.explains the origin of the posterior as well as the anterior style

but does not offer any explanation for the larger size of the post­

erior style and the posterior thickening of the ovarian wall.

Doell (20) advances the monocarpellary theory which is also

held by Clarke (12). However he further explains the second style as

an excrescence on the ventral suture of the carpel.

Celakowsky (11) bases his theory on the views of Payer (49)

describing the development of the ovary from two carpels of which the

inner is abortive and the anterior is d e v e l o p e d . .The ovule is e x p l a i n ­

ed as foliar the growing point being displaced by the greater d e v ­

elopment of the anterior carpel.

Briosi and Tognini (9) made a histological study of the ovary

and ovule and describe the vascular traces of the base of the ovary.

Four vascular traces are found,one anterior,one posterior,and two

lateral. The anterior smallest trace enters the involving bract,the

external lateral trace the anterior side of the ovary,the internal

lateral trace branches to innerve a greater part of the carpellary

wall and the posterior trace branches and passes into a small swelling

opposite the base of the posterior earpelldry wall. This latter trace

innerves the ovule. These data overthrow the views of B. Clarke (12),
/
Payer (49) and C elakowsky (11). However Briosi and Tognini (9) do not

interpret these facts as solving the question as to whether the ovary

is monocarpellary or b i carpellary or as to whether the ovule is

cauline or foliar,but are inclined' to regard the ovule as axial and

the carpel as representing an intermediate form,referable neither to

axis or leaf.
20

Zinger (69) regards the pistil of Cannabis as formed by two

carpels of which the anterior only takes part in the formation of

the ovary while the posterior constitutes only the back style. The

ovule is formed by the apex of the flower axis and the lifting up of

the ovule is accomplished by the elongation of the internode which

separates the carpels.

Montemartini (44) describes the ovary as b i c a r p e l l a r y ’but c o n ­

trary to the views of Zinger ( 6 9 ) , Payer (49),and C elakowsky (27),

shows that the posterior carpel is fertile and the anterior a b o r ­

tive and sterile. The ovule is described as independent - a cauline

formation supported by the dorsal suture of the posterior carpel.

The author also traces the course of the vascular traces which c o r ­

respond in great part to that given by Briosi and Tognini (9).

Prain (5(9) who is the most recent author on the subject agrees

with Montemartini (44) concerning the nature of the ovary and origin

of the ovule of Cannabis , a l th o u g h apparently ignorant of his work.

He explains the ovule as originating lateral to the apex and in the

axil of the posterior carpel. The styles are developed on the mar­

gins of the fused carpels. He shows that the vascular traces d e s c r i b ­

ed by Briosi and Tognini (9) seem to substantiate this theory - the

two carpels being innerved by the two opposite lateral traces and the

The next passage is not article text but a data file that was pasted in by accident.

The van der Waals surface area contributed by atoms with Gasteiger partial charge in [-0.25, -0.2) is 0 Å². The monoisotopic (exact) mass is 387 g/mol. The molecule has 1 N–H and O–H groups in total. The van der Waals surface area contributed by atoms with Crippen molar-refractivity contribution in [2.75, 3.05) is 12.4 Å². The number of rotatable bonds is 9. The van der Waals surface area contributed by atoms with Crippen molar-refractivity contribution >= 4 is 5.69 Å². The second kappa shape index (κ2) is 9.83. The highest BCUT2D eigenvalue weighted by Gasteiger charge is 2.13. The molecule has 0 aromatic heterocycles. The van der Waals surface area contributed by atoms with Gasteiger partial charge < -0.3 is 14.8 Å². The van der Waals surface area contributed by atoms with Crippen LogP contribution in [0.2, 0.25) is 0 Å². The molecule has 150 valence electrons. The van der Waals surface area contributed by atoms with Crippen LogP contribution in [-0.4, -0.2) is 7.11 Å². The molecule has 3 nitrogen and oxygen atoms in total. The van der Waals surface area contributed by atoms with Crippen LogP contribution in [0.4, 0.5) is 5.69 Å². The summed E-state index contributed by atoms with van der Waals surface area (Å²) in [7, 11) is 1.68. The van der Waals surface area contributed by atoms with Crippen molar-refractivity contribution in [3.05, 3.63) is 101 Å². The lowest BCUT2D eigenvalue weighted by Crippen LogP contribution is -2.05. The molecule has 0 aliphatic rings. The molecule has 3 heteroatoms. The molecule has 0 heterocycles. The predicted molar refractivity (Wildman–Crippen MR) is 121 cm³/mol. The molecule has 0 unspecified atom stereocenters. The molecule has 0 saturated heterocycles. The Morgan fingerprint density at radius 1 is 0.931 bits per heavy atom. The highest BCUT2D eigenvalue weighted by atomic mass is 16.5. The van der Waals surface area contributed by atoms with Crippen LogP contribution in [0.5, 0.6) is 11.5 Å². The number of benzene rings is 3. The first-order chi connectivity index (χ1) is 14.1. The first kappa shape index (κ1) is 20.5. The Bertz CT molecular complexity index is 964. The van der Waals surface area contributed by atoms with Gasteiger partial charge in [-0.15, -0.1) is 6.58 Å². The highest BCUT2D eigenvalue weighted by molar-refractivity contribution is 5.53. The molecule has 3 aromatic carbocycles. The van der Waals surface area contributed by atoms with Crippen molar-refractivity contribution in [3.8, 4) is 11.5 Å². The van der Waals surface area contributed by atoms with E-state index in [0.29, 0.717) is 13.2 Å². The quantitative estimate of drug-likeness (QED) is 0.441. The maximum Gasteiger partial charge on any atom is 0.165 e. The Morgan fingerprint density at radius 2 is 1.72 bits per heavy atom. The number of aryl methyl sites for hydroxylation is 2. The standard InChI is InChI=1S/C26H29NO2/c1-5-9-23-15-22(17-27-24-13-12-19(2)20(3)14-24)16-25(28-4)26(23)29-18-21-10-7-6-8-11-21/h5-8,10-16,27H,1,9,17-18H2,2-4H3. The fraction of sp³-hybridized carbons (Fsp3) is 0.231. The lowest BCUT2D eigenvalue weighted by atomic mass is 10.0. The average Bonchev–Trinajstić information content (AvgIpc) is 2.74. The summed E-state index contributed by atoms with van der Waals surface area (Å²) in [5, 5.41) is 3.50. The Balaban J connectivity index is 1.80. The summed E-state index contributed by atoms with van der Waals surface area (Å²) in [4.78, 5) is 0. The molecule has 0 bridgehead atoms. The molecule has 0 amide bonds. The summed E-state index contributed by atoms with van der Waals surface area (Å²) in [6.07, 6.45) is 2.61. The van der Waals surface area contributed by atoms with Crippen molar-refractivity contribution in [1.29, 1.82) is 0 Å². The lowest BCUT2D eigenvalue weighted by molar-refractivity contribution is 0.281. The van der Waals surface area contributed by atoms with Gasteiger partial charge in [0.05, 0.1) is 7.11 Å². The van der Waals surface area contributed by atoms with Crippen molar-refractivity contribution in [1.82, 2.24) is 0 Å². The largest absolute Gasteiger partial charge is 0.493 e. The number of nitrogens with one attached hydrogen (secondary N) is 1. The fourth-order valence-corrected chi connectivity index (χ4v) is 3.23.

primary axial trace ending at the base of the ovarian chamber at a

point corresponding to the position of the ovule. Prain's (50) d e s ­

cription of teratological phenomena shows that the pistil is c o m p o s ­

ed of two carpels of the leaf-tyle which are capable,under abnormal


21

influences,of becoming leaves and that the ovule is truly axillary

to the posterior carpellary leaf.

In view of the fact that both an anatomical study of the

vascular system of the pistillate flower,and also certain tera-

tological phenomena are in harmony with this interpretation of the

nature of the ovary and ovule,the more recent explanation advanced

by Montemartini (44) and Prain (50) is the- most acceptable.


22

MEGASPORANGIUM AND FEMALE GAMETOPHYTB.

The Ovule.

The ovule of Cannabis as described above,is cauline and

lateral. It originates as a papilla of meristematic tissue (fig.18)

which soon becomes assoicated with the posterior carpellary wall

(figs.19,20) and with its growth is carried upward to the top of the

ovarian chamber (figs.21,22,23). There is practically no funiculus,

but a slight thickening corresponding to the path of the ovule

along the posterior ovarian wall is distinguishable. The pendulous

position,then,is due,not to the growth of the funiculus,but to the


elevation of the hilum. In the mature flower the ovule fills the

ovarian cavity and is attached above slightly to the posterior side

of the cavity (fig.24).

The direction of the growth of the ovule results in a form

which is usually termed campylotropous. However,it has been v a r i o u s ­

ly described as anatropous because of its curved development,ortho-

tropous because of its terminal position,and campylotropous owing

to its uncinate form. Prain (50) maintains that the latter term is

not accurate since the form of the ovule is due,not to its curving,

but to the elevation of the hilum. He proposes the terra "obcampy-

lotropous". The orthotropous ovule is reported by Coulter and C h a m ­

berlain (17) as common for the Urticaceae and for the Arehichlamydeae

in general. The campylotropous type is rare,being found among Dic-

otyledones in the Chenopodiaceae,Resedaceae,Cruciferae,Capparidaceae,


23

Caryophyllaceae,etc. - ,more or less specialized families of their

alliances.

After the nucel-lus has become prominent ana as a result of

the growth of the carpels has reached the top of the ovarian chamber

the integuments appear. The inner originates f i r s t ,appearing as an

annular outgrowth around the base of the nucellus (fig.22). Soon the

primordium of the outer integument becomes visible (fig.23). During